One has just been sent out as a biblical dove, has found nothing green, and slips back
into the darkness of the ark -- Kafka

Sunday, April 3, 2016

Max Frisch's "Montauk"

Rereading some books is like reading them for the first time. Anyway, I've abandoned Bishop's letters and Zbigniew Herbert's poetry (I'll be back) for a quick reread of the master. Montauk is not an easy book to find (I got it once from the library in Long Beach, and I have a good chunk of it in a Frisch reader), but an e-version was released on March 31. A short read. Already at about 40%.


Montauk is a story by Swiss writer Max Frisch. It first appeared in 1975 and takes an exceptional position in Frisch's work. While fictional stories previously served Frisch for exploring the possible behavior of his protagonists, in Montauk, he tells an authentic experience: a weekend which he spent with a young woman at the American East Coast. The short-run love affair is used by Frisch as a retrospective on his own biography. In line with Philip Roth he tells his "life as a man," relates to the women with whom he was associated, and the failure of their relationship. Further reflections apply to the author's age and his near-death and the mutual influence of life and work. Also, the story is about the emergence of Montauk: in contrast to his previous work Frisch describes his decision to document this weekend's direct experience without adding anything. Montauk met with strongly polarized reception. The former partners of Frisch faced by the open descriptions of their past were duped. Some readers were embarrassed by Frisch's self exposure. Other critics hailed the story as his most important work and praised the achievement to make a literary masterpiece of his own life. Marcel Reich-Ranicki adopted Montauk in his Canon of German literature.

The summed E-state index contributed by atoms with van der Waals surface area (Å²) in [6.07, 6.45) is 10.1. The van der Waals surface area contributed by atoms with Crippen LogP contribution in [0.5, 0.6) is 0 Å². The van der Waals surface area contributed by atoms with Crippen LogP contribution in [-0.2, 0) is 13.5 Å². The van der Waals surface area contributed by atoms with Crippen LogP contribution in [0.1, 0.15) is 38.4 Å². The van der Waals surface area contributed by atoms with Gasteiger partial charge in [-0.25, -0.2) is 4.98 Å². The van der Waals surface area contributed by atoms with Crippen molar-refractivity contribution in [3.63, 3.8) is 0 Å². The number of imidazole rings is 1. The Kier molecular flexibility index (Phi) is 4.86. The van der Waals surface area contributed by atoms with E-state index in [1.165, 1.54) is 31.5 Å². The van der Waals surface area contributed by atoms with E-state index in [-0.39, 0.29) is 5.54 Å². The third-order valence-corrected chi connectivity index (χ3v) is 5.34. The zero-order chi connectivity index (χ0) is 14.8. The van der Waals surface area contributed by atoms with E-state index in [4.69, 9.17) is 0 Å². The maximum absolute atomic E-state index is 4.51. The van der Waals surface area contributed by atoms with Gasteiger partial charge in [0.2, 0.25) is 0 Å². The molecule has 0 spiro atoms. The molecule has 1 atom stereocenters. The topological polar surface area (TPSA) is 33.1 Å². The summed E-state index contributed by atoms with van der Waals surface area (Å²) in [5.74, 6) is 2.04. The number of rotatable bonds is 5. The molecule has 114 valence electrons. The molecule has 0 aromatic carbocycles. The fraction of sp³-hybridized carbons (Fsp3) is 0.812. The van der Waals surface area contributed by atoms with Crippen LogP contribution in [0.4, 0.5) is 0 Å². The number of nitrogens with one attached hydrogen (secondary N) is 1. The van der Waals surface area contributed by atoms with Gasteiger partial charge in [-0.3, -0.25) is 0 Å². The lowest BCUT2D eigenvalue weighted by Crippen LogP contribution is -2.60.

Biographical Background

In April 1974 Frisch traveled to the United States, to receive honorary membership of the Academy of Arts and Letters and the National Institute of Arts and Letters. On this occasion, his American publisher Helen Wolff organized a book-signing tour for Frisch. She put to his side the young Alice Locke-Carey who in Montauk was named Lynn. Except this name changing the facts of Frisch's stay in America do concur.

Shortened only is the name of his friend of youth W., the art collector Werner Coninx, whose collection is now presented in -- Coninx Museum. Although the story largely discloses its autobiographical background claiming authenticity over fiction it stays open whether this story is a roman à clef. Some critics stressed that it would be a misunderstanding to read Montauk a kind of key narrative to understand his live and work. Some see the Max Frisch from Montauk, however, as an "art piece", whose desires finally did not produce sincerity but a beautiful story. From his secrets Frisch has disclosed nothing.

The question of truth and falsehood is made a subject of discussion in Montauk itself, as the story abruptly jumps from the He-I - Form: "He looks, to check whether his tenderness really refers to Lynn ... Or lie I here?" Elsewhere Frisch makes Lynn exclaim: "Max, you are a liar." Unlike in Montauk the real affair between Frisch and Locke-Carey Ahad an aftermath. After Frisch researched in vain at a following U.S. tour for that young woman, she herself called the author after the release of the American translation of "Montauk" in the summer of 1976. After the divorce of Frisch's second marriage in 1979 he met Locke-Carey again in May 1980. From that point on Frisch and Locke-Carey lived together a few years alternately in New York and Berzona.

[From Wikipedia:]

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